Sinai Campaign and Operation Kadesh

Called variously the 1956 War, the Sinai Campaign, Operation Kadesh (after the IDF codename), and the 100 hours war (the length of time it took the Israeli’s to win).

Egypt, Syria and Jordan were planning a joint war on Israeli, however, events took a different turn. Egypt had nationalised the Suez Canal – thus offending the British and French – and subsequently closed the Straits of Tiran to Israeli shipping, hence blocking Israeli access to the Red Sea. On top of this growing attacks by Egyptian infiltrators forced the Israeli’s to take preemptive steps. Israel secretly planned simultaneous operations with the British and French, the latter two to open the Suez Canal, and the former to attack Sinai.

Operation Kadesh was wholly fought between Israel and Egypt. The entire campaign lasted 100 hours from when Israel invaded Egyptian held Sinai on 29 Oct 1956 until 1 Nov when the IDF forces had stopped 10 miles short of the Suez Canal (as agreed with the British and French). The war officially ended on 7 Nov when the UN imposed a ceasefire.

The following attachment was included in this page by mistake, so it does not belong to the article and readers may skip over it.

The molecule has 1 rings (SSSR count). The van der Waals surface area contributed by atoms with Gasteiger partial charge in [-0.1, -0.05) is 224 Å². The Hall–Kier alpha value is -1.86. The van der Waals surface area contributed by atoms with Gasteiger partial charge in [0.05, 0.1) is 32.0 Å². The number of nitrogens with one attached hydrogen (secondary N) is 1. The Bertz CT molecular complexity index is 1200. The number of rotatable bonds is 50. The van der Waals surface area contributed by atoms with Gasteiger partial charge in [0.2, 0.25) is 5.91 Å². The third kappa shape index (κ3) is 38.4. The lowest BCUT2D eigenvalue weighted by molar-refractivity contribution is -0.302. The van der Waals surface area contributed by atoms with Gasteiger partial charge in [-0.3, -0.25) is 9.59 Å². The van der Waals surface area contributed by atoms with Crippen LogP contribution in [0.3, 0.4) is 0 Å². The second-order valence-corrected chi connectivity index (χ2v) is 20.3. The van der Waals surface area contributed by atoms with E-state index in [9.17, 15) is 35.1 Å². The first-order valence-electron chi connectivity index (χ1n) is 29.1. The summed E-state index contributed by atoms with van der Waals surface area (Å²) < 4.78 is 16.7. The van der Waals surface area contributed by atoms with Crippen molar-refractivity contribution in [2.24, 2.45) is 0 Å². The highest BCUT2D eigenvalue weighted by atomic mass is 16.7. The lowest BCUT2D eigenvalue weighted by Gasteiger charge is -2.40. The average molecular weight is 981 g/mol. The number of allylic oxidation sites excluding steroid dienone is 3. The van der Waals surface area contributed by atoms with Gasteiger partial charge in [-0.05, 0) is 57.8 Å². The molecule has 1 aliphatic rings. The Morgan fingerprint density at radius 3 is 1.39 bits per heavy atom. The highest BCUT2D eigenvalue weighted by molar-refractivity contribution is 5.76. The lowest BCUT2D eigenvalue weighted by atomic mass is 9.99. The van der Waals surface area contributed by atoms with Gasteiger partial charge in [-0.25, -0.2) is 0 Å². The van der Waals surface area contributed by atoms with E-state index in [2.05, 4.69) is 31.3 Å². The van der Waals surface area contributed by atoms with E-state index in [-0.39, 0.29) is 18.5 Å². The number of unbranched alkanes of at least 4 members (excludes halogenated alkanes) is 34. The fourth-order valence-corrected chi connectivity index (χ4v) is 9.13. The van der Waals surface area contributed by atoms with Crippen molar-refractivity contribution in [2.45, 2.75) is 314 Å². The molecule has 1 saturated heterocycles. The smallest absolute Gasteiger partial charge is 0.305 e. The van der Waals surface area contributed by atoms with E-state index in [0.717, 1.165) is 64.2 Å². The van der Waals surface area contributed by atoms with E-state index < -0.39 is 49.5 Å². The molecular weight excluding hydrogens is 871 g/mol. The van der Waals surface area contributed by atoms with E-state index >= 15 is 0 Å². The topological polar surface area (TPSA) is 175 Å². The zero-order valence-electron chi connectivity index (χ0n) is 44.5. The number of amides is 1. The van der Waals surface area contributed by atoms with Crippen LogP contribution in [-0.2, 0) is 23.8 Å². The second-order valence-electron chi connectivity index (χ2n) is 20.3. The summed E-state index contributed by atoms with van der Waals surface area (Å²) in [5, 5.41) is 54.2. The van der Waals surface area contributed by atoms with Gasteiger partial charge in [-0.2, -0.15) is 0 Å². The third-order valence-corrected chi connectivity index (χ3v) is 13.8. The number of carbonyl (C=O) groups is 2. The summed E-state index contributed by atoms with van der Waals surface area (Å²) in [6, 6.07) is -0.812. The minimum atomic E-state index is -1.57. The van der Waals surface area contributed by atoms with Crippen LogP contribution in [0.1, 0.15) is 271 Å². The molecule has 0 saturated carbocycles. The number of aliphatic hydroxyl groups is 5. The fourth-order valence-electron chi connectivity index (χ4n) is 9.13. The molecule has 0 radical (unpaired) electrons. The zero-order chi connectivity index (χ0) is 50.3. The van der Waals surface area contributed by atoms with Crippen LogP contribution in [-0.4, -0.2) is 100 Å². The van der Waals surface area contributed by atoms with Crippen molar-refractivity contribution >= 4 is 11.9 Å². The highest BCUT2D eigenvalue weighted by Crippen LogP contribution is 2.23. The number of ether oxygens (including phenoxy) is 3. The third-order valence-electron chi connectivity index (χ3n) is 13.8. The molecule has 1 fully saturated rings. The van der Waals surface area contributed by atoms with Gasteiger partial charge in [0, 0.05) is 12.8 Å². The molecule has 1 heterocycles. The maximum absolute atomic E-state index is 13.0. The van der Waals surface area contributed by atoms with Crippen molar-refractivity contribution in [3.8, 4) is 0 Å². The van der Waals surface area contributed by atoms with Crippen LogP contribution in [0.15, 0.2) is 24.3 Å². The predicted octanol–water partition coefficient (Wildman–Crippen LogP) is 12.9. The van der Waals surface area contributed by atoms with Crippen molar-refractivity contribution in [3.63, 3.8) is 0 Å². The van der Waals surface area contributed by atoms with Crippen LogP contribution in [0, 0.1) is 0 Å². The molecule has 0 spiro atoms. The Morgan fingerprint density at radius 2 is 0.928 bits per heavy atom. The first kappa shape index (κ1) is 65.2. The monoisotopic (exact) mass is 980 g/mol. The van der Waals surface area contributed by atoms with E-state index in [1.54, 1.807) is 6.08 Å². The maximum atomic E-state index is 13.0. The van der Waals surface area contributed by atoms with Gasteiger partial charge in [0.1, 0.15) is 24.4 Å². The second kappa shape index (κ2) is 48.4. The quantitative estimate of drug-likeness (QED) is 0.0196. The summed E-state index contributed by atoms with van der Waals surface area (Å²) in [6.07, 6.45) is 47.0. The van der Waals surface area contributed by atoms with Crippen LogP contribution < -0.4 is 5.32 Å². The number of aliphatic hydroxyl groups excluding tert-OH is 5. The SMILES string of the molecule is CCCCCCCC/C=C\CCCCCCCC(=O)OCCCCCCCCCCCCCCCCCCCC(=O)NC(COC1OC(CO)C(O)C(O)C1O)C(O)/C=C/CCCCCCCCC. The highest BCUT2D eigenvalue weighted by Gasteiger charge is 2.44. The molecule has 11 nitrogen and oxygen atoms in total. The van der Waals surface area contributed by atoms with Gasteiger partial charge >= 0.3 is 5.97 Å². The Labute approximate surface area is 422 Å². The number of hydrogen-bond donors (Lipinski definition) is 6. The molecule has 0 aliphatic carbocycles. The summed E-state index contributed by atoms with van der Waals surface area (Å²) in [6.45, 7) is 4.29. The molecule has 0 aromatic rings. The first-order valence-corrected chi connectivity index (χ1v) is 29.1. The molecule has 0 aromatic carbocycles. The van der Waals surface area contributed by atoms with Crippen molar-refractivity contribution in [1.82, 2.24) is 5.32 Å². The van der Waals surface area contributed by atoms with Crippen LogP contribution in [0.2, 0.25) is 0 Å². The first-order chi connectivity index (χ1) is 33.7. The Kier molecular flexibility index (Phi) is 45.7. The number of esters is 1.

Shimon Peres described it as “one of the most brilliant [operations] of all time” however, the historian Van Creveld (1998) points out that its scale – two Divisions over 5 days – perhaps does not warrant this enthusiasm.


Van Creveld, M. (1998). The Sword and the Olive: A critical history of the Israeli Defense Force. New York: Public Affairs.

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